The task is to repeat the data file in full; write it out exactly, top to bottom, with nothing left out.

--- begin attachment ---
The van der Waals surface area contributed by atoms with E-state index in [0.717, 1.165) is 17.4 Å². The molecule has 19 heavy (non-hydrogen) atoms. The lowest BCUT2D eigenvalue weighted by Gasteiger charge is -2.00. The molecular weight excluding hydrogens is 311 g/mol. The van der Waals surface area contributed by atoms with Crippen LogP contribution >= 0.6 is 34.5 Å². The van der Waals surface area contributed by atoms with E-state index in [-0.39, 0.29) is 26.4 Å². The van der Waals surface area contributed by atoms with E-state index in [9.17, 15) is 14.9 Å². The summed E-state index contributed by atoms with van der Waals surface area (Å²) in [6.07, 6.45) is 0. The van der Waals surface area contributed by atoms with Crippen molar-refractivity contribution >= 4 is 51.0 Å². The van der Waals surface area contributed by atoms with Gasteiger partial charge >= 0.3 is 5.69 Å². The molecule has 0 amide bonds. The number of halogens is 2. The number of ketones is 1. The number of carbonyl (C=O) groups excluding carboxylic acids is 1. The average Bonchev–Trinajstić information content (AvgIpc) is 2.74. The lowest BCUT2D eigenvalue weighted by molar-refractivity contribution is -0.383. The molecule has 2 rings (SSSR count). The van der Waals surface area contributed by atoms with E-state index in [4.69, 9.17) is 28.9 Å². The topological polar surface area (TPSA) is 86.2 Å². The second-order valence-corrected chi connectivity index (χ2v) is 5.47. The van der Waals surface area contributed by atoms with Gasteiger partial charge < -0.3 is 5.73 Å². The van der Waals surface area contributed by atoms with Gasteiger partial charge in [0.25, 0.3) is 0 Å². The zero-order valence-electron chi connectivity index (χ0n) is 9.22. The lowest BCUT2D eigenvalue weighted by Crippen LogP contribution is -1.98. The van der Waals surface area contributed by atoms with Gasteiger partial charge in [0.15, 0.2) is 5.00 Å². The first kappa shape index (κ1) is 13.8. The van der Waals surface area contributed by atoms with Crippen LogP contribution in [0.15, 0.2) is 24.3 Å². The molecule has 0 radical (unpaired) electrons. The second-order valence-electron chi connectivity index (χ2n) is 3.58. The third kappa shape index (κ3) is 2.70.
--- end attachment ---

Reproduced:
The van der Waals surface area contributed by atoms with E-state index in [0.717, 1.165) is 17.4 Å². The molecule has 19 heavy (non-hydrogen) atoms. The lowest BCUT2D eigenvalue weighted by Gasteiger charge is -2.00. The molecular weight excluding hydrogens is 311 g/mol. The van der Waals surface area contributed by atoms with Crippen LogP contribution >= 0.6 is 34.5 Å². The van der Waals surface area contributed by atoms with E-state index in [-0.39, 0.29) is 26.4 Å². The van der Waals surface area contributed by atoms with E-state index in [9.17, 15) is 14.9 Å². The summed E-state index contributed by atoms with van der Waals surface area (Å²) in [6.07, 6.45) is 0. The van der Waals surface area contributed by atoms with Crippen molar-refractivity contribution >= 4 is 51.0 Å². The van der Waals surface area contributed by atoms with Gasteiger partial charge >= 0.3 is 5.69 Å². The molecule has 0 amide bonds. The number of halogens is 2. The number of ketones is 1. The number of carbonyl (C=O) groups excluding carboxylic acids is 1. The average Bonchev–Trinajstić information content (AvgIpc) is 2.74. The lowest BCUT2D eigenvalue weighted by molar-refractivity contribution is -0.383. The molecule has 2 rings (SSSR count). The van der Waals surface area contributed by atoms with E-state index in [4.69, 9.17) is 28.9 Å². The topological polar surface area (TPSA) is 86.2 Å². The second-order valence-corrected chi connectivity index (χ2v) is 5.47. The van der Waals surface area contributed by atoms with Gasteiger partial charge < -0.3 is 5.73 Å². The van der Waals surface area contributed by atoms with Gasteiger partial charge in [0.25, 0.3) is 0 Å². The zero-order valence-electron chi connectivity index (χ0n) is 9.22. The lowest BCUT2D eigenvalue weighted by Crippen LogP contribution is -1.98. The van der Waals surface area contributed by atoms with Gasteiger partial charge in [0.15, 0.2) is 5.00 Å². The first kappa shape index (κ1) is 13.8. The van der Waals surface area contributed by atoms with Crippen LogP contribution in [0.15, 0.2) is 24.3 Å². The molecule has 0 radical (unpaired) electrons. The second-order valence-electron chi connectivity index (χ2n) is 3.58. The third kappa shape index (κ3) is 2.70.